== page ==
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How crisp should a fresh-sliced pear be? Some people like pears soft, while others like them crunchy.

How crisp should a fresh-sliced pear be? Some people like pears soft, while others like them crunchy.

The equivalent of more than a million boxes of apples were sold in the form of fresh slices last year. Advancements in quality control and market ingenuity brought enough awareness that even McDonald’s added apple slices to its everyday menu.

Now that apples have reveled in fresh-cut glory, wouldn’t it be natural to capitalize on other similar fruits—say, pears?

“I personally think we’ve got to move it forward, because looking at the produce department, there’s so much value added, and the convenience factor is so important,” said Kevin Moffitt of the Pear Bureau Northwest in Milwaukie, Oregon.

Processors agree that fresh-cut pears hold promise, but they also present big challenges. Shipping, distribution, and consumer preference are just a few issues that need to be addressed before fresh-cut pears hit store shelves.

Challenges

“Pears are odd-shaped, they ripen differently, and they have different taste profiles,” said Ned Rawn, director for fresh slices at Tree Top, Inc., in Selah, Washington. The trick to winning over consumers, he continued, is to get consistent, good-tasting product 100 percent of the time.

“It’s not unlike the problem of bagging lettuce,” he commented. From tree to consumer, the internal quality must be topnotch, since the inside of the pears will be exposed for all to see.

Is technology ready for such a feat?

In the world of sliced fruit, technology is an ongoing process that is continually refined, Rawn said. The perfection of current technologies can be a springboard to the next product release. Whether there is other technology that will better suit the development of fresh-cut pears remains to be discovered.

Spoilage

Another issue is consistency. There seem to be some problems with the consistency of ripeness of pears in a box when they are preripened, Moffitt commented. There are nondestructive sensors that measure pressure. However, no one is making that jump—apples took up all their time and money.

“What the holdup is right now is the fact that pears need to be about seven pounds pressure or less before the consumers feel it is a tasty piece of fruit,” said Moffitt. And when pears are shipped at pressures below seven or eight pounds, the amount of spoilage is unacceptable. The pears turn mushy or they break.

“From a transportation standpoint, no one has figured out how to ship the fruit further than 100 miles or so,” continued Moffitt. A producer in Hood River could ship to Portland, but national distribution would be problematic. The slices would have to be packed in a rigid container, rather than a polybag.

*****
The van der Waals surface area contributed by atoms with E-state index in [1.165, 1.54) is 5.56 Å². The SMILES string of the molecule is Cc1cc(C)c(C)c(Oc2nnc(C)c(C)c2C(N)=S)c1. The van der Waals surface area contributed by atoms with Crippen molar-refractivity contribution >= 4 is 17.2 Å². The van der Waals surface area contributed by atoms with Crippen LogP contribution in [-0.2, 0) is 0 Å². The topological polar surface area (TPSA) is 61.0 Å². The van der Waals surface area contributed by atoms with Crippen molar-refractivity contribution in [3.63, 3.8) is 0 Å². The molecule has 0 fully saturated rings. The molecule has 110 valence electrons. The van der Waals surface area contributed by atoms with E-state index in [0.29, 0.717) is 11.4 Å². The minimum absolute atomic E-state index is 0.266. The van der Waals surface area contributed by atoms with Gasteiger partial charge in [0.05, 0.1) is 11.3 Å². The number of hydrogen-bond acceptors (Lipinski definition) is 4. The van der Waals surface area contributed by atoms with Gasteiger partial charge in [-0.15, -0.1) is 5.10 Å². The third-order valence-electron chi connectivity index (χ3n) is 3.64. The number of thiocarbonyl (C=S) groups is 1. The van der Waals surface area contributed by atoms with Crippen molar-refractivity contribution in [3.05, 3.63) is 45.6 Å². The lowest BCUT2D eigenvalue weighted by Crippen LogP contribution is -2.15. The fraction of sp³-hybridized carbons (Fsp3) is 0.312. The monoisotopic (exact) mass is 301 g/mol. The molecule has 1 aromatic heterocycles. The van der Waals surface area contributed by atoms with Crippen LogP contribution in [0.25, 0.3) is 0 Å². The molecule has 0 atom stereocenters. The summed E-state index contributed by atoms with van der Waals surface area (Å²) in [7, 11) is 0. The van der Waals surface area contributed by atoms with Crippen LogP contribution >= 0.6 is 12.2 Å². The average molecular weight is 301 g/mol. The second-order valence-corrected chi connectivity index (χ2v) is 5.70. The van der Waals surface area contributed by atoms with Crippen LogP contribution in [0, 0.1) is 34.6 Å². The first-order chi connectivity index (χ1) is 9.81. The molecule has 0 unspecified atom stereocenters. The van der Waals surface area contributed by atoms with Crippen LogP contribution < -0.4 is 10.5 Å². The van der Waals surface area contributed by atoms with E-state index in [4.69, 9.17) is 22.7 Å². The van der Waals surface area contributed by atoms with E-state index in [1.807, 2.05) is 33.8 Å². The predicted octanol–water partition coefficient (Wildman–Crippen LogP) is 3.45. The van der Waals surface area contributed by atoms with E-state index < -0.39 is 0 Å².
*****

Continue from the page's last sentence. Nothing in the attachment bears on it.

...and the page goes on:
Developers also have to figure out the optimal level of fresh-cut pear crispness. Some consumers may prefer crunchy, while others prefer a softer sliced pear.

“How do people want to eat them? If you ask five people, you’ll get five answers,” said Tony Freytag, director of Crunch Pak in Wenatchee, Washington. Crunch Pak has been researching sliced fruit for more than five years, pears being one of the first fruits it tested.

“We’ve conducted a number of consumer studies. We’re not convinced we know what the consumers want. Maybe it’ll be a cup of diced apples with diced pears. Or maybe it’ll be in the foodservice side.”

In addition, the size of the potential fresh-cut pear market is a challenge. Freytag says it is only 2 percent the size of the sliced apple market. Investments in fresh-cut pear processing facilities can be pricey. With that and other factors in place, what is the pricing point? What will consumers pay for fresh-cut pears? Could they be priced the same as fresh-cut apples? Though all these challenges lie ahead, it doesn’t mean bringing fresh-cut pears to the marketplace wouldn’t be worth the trouble.

“Never say never,” Freytag said. “A lot of people said it would never happen with apples.”

Crunch Pak knows the growth of sliced apples all too well. A year ago, when its sliced apple plant opened, it operated on a five-day work week with one shift. Now it’s up to six days with two shifts.

“We’ve had our hands full,” he said.

More research

Experts agree that a lot of research still needs to be conducted in order to pick a perfect pack of presliced pears. Moffitt is already on top of it. The Pear Bureau applied for a rural development matching grant to explore the idea of fresh-cut pears with current or potential processors and identify the pitfalls and opportunities.

“I’m not sure the whole industry is going to go to cut pears, but I think we need to start considering a percentage of the crop in this form,” Moffitt continued.

In general, processors seem excited about the possibility of fresh-cut pears, and they hope it’s something that will be worthwhile to growers.

“It’s fun to be on the front edge of forward thinking,” Rawn said.

Carrie Snider is an agricultural freelance writer based in Yakima, Washington. She grew up on a dairy farm in eastern Oregon.